Episode #340: Kristie Jones
Kristie is the go-to expert for SaaS Founders wanting to build or scale their Sales and Customer Success teams. After 15+ years as a sales leader in the SaaS space, she founded Sales Acceleration Group in 2016 to help other SaaS companies build, grow, and scale their Sales and Customer Success teams to increase revenue, reduce churn, and scale more quickly. Her willingness to get her hands dirty and her “take no prisoners” approach when helping companies with everything from sales process and strategy to hiring and training Sales and Customer Success Reps. is what makes her so valuable to her clients.
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As a sales leader, you want to prepare for every step of the process. Because negotiation is so far down the sales funnel, it would be a shame to be unprepared and lose a deal because you weren’t prepared. Preparation allows you to think strategically. It also makes you look professional. Someone’s business was important enough for you to take the time to prepare. So how do you prepare strategically? And what does it take to have a successful negotiation? Learn more from Kristie Jones in this episode of Sales Reinvented!
Outline of This Episode
- [0:58] Why planning and preparation is an important step in negotiation
- [2:08] The key steps a salesperson should take to prepare for negotiation
- [4:28] The attributes or characteristics that make a great negotiation planner
- [6:50] Tools and resources to improve your negotiation outcomes
- [8:49] Kristie’s top three negotiation planning dos and don’ts
- [11:42] You have to remain flexible in your negotiation preparation
The key steps a salesperson should take to prepare for negotiation
When Kristie is talking to a sales leader, she has them focus on two things:
- Do your salespeople understand the give/gets? Do they know where they have negotiation power? What is open for negotiation?
- What is the cost of no agreement for either side? What will you lose—quota, commission? What will the other side lose? Maybe they need to find a new vendor or service. Maybe it’ll impact their career track.
You need to write down these things. When sales reps do this, they’ll see that they’re on a more level playing field.
The attributes or characteristics that make a great negotiation planner
If you’ve forged a relationship with a prospect or customer, you should understand their non-negotiables and where their buying power is. You want to make sure you fully understand their position. What are their concerns or problems? Look at contract language, pricing, timing, etc. Everything can be part of the negotiation.
Self-awareness is also important. If you know you’re meeting with an introverted procurement person, you may have to slow down and focus on details. You need to understand yourself and how you come across. Once you do that, you can adjust your communication style to fit the other party.
Tools and resources to improve your negotiation outcomes
Kristie asks people to sit down and draw a line down the middle of a piece of paper and write down the costs of no agreements. She also has them write down what they’re willing to give to get what they want. So when a negotiation gets stressful, they can have their cheat sheets in front of them. Because when tensions rise and the stakes are high, people start to panic, which leads to bad decisions.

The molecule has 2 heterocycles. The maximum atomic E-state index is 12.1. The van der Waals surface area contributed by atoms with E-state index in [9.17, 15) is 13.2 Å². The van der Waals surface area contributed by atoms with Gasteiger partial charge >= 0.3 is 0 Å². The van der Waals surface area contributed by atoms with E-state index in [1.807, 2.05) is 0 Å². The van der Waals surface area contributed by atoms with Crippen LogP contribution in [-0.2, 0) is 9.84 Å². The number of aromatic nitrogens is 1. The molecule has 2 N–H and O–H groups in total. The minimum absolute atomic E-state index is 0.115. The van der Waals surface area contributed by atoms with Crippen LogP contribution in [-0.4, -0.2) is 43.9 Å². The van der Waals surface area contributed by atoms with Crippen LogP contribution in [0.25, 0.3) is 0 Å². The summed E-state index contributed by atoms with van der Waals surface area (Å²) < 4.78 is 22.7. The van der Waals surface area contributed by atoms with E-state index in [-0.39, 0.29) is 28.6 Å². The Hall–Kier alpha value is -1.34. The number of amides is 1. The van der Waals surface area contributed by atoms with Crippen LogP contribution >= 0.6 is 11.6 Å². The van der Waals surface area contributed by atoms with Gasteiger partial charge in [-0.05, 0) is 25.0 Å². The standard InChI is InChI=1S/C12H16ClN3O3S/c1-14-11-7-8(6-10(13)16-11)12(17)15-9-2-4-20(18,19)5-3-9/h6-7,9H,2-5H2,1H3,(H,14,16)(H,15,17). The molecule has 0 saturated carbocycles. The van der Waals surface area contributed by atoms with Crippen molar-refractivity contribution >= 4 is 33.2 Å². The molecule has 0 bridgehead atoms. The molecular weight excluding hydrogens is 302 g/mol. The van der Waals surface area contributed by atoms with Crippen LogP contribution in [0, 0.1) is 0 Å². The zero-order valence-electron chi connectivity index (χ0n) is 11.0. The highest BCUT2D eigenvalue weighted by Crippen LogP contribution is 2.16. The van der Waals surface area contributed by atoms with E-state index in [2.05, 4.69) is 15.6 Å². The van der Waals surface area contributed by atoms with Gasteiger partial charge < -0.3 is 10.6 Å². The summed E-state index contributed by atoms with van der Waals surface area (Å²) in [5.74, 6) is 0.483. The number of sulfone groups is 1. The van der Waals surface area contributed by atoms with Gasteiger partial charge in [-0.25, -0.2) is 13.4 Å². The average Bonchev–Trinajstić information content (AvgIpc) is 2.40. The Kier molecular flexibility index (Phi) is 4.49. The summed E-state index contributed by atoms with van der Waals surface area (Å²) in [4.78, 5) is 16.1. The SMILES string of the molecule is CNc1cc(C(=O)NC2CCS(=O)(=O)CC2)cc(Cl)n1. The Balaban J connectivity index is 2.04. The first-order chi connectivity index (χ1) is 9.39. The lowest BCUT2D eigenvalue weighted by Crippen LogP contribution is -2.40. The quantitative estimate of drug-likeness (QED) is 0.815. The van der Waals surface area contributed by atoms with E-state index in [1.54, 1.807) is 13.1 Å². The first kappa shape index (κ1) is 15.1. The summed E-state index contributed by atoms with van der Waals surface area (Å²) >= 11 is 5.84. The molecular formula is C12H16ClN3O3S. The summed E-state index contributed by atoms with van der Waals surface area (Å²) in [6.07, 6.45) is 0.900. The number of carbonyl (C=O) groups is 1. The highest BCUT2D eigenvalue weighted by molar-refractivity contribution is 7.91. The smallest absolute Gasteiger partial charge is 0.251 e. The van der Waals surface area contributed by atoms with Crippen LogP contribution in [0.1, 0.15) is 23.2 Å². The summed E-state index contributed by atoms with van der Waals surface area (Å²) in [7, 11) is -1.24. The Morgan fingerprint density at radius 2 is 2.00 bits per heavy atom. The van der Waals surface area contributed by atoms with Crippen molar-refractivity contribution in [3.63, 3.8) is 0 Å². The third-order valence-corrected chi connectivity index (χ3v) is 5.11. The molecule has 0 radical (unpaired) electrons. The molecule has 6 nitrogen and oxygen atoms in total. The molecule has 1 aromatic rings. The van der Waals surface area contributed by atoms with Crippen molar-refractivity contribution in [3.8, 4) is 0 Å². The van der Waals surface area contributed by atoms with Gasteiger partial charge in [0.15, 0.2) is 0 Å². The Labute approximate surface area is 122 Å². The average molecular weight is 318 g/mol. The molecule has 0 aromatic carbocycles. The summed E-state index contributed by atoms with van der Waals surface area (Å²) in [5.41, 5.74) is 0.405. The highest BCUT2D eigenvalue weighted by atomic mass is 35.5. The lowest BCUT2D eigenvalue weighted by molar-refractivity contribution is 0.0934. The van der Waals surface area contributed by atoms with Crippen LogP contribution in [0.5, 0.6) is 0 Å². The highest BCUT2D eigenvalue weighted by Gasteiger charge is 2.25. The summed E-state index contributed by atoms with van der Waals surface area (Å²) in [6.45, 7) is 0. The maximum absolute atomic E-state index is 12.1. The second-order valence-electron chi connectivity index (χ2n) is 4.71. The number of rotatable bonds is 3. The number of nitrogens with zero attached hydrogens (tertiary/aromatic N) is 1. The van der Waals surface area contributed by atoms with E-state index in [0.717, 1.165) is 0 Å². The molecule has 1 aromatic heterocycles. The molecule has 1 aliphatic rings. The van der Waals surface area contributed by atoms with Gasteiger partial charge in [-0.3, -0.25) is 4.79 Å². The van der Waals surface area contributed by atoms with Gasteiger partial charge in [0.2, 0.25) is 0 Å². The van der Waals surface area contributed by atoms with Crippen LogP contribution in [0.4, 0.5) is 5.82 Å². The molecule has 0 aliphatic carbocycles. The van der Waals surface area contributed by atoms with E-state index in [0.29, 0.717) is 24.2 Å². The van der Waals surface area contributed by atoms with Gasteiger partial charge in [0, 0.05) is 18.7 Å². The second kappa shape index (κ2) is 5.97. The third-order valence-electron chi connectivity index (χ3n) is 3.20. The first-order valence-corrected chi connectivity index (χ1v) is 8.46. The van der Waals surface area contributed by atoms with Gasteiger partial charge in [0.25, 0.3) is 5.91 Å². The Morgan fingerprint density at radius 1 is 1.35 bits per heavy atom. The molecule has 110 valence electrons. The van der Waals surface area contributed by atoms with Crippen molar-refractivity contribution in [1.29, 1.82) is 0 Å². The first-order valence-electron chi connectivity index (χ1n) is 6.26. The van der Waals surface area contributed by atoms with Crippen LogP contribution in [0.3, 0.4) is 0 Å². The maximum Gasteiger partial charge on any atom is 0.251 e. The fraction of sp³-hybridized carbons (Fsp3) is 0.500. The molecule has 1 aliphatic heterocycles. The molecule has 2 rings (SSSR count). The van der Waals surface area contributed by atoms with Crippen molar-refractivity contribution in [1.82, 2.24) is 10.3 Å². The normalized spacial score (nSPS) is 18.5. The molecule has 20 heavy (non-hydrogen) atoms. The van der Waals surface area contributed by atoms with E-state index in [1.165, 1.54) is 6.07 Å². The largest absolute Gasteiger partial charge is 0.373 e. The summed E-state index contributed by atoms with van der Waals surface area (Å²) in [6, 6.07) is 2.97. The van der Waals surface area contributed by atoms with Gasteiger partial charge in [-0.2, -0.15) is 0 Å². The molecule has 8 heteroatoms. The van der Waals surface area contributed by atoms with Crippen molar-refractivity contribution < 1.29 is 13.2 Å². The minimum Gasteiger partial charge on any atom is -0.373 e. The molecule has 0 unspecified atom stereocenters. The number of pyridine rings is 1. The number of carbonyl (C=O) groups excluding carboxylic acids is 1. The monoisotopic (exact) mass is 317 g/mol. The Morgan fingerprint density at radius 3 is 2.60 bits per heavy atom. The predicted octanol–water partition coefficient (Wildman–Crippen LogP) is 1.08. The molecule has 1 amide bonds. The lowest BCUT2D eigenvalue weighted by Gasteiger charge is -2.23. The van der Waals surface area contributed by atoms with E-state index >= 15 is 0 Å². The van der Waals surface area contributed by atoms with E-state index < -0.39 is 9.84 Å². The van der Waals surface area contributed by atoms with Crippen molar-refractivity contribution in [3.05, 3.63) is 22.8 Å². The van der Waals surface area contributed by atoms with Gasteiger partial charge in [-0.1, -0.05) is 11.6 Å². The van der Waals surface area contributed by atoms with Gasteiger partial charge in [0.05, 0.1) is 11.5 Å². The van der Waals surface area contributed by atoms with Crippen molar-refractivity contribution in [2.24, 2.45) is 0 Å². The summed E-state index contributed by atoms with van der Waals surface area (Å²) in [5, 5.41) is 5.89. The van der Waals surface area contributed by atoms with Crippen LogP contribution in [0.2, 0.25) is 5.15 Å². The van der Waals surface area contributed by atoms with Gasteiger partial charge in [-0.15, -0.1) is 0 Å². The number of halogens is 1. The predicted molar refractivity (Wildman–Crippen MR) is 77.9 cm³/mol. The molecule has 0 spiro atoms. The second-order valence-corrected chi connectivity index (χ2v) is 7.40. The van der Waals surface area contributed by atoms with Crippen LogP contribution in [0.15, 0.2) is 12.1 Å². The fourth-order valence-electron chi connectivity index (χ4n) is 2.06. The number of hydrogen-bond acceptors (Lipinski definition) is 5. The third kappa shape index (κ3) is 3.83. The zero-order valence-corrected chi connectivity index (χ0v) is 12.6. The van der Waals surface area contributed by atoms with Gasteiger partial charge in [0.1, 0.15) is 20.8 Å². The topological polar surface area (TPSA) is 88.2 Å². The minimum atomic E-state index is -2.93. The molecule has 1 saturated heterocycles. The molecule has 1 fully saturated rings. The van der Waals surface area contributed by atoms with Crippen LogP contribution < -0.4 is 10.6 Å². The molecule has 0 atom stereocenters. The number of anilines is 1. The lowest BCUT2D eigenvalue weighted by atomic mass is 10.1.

You have to remain flexible in your negotiation
Kristie is dating someone who lives in another state and works where she lives. She knew that spending New Year’s Eve together would be a challenge. But it was important to her. So three months ahead of the holiday, she shared she wanted to spend those days together. She wanted to kick back and watch football together the next day. It was a non-negotiable for her. She gave plenty of notice that the non-negotiable existed.
As the time got closer, and she knew that the negotiation would have to begin, Kristie sat down with him to go over her give/gets. She had them prepared in her head. She brought the topic up at a time she thought was appropriate. She asked what the plans were.
He shared the challenges he was facing, which she had already anticipated. So she shared some viable options:
- She’d travel to his city (as opposed to him coming to her)
- She’d give him time with the children and get a hotel room
- She’d delay the start of New Year’s Eve
Negotiation is a process, not an event. She gave him time to think about what might work. Then they’d get back together and formulate a plan. They ended up deciding that he’d spend New Year’s Eve Day with the kids and spend the rest of the weekend with her. Everyone was willing to give a little to get a little.
But what happened next? Listen to the whole episode to find out why flexibility in any negotiation is key.
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Learn More About Kristie Jones
Are there any books on or including Storytelling that you recommend? No, I don’t have any recommendations.
In the field of Business Story Telling – Who do you most admire and why? Chris Voss, author of Never Split the Difference, is a great storyteller, and if I was the lead hostage negotiator for the FBI I think I’d have great stories to tell too!
Are there any aspects of your own Story Telling skills that you are working on improving at the moment? Yes, brevity is the current work in storytelling progress.
Hobbies, Interests? I play tennis on a USTA tennis team, do OrangeTheory twice a week, love a good glass of wine on the deck, and I’m enjoying traveling again!
How can our listeners contact with you? Please connect with me on LinkedIn and check out my blog and resources page on salesaccelerationgroup.com
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